Congestive heart failure treatment helps a weak heart pump more oxygen-rich blood through the body, so the body can mobilize and function properly. Most congestive heart failure treatment involves some type of surgery, including the implant of ventricular assist devices, minimally-invasive heart surgery or even heart transplants. Working alongside a trusted cardiologist is a recommended avenue to take for any individual who has suffered from heart failure. Most congestive heart failure treatment protocols also call for making lifestyle changes, such as changing diet and increasing physical activity in gentle and safe ways.
Most treatments that aid to increase the strength of the heart and the efficiency of proper blood flow, when relating to congestive heart failure, involve some type of surgery. Minimally-invasive heart surgery involves making incisions on the right side of the chest and working between the ribs, rather than breaking the sternum as performed in open heart surgery. Temporarily stopping the heart happens as quickly as possible during the procedure to help divert blood flow from the heart. The advantage to this surgical method is less time spent in the hospital, but the risks include heart attack, stroke and infection.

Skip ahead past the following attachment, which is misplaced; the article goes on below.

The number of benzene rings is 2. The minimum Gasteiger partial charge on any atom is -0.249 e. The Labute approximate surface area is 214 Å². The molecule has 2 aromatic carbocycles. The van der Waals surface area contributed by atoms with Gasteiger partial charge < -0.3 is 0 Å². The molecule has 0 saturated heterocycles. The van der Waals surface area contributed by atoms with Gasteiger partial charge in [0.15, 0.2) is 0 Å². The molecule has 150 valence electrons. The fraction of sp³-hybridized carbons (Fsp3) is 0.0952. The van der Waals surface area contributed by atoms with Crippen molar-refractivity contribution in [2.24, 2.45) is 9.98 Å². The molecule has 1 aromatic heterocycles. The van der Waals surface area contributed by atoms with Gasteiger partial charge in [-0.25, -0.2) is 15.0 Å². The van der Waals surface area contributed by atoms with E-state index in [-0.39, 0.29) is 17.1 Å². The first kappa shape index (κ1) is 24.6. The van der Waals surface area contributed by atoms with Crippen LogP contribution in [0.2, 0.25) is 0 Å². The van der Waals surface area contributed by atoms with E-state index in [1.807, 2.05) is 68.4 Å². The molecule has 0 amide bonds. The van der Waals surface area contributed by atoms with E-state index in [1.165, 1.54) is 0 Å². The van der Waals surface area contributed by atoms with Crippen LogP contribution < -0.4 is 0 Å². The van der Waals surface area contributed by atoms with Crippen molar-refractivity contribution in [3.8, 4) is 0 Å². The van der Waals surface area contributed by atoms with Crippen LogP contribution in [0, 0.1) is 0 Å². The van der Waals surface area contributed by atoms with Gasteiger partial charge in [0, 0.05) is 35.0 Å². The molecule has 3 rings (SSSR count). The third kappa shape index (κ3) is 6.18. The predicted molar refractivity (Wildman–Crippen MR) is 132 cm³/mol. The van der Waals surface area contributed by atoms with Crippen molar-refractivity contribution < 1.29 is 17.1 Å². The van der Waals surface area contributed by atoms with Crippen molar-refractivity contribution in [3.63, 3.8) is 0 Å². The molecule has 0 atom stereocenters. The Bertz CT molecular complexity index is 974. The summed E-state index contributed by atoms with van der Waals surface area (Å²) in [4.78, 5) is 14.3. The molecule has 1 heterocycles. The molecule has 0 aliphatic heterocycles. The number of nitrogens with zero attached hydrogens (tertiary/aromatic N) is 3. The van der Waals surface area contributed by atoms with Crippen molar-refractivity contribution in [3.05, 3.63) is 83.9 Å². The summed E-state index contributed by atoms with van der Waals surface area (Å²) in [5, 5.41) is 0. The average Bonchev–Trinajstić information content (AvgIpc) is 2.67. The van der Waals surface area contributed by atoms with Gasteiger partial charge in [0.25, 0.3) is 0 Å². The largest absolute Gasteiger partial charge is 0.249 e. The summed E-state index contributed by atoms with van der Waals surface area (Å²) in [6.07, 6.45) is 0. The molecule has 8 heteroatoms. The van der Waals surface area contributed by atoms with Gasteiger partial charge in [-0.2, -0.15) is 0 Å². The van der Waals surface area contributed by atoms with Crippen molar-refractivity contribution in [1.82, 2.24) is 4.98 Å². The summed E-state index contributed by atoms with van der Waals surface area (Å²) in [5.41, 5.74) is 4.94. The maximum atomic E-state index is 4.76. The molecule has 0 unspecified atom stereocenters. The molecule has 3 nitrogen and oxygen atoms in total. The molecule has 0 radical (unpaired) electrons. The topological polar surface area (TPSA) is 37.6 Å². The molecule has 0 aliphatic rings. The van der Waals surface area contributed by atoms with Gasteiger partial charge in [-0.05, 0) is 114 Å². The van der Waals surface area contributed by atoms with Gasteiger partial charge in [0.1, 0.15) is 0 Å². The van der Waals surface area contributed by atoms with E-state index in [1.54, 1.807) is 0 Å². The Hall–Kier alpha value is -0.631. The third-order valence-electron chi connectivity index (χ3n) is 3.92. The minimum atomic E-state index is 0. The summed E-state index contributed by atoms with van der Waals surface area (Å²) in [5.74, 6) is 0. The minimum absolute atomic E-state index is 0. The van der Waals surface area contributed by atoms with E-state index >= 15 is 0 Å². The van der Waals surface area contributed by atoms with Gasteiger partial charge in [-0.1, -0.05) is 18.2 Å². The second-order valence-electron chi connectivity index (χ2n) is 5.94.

A short-term solution — and sometimes a long-term solution, depending on the patient's condition — uses an implantation of a ventricular assist device that helps pump blood from the ventricles of the heart to the rest of the body. Most cardiologists experienced in congestive heart failure treatment modalities have the expertise to administer these implants during surgery. Heart transplants are another option, but only if all other methods have failed the patient, such as changing lifestyle behaviors and medications. This type of surgery can require extensive stays in the hospital, depending on the patient's condition.
Other than surgeries, medications can be administered to help strengthen the heart so it can provide enough blood to the body. These medications are usually used as a sole treatment for patients with milder forms of congestive heart failure, or are used by those with more severe forms combined with other medical therapies. Doctors might also refer a patient to a dietitian to help structure a healthy eating plan that will support heart health and aid in recovery. Lifestyle changes such as physical exercise can also be implemented, but only at gentle levels before gradually increasing intensity.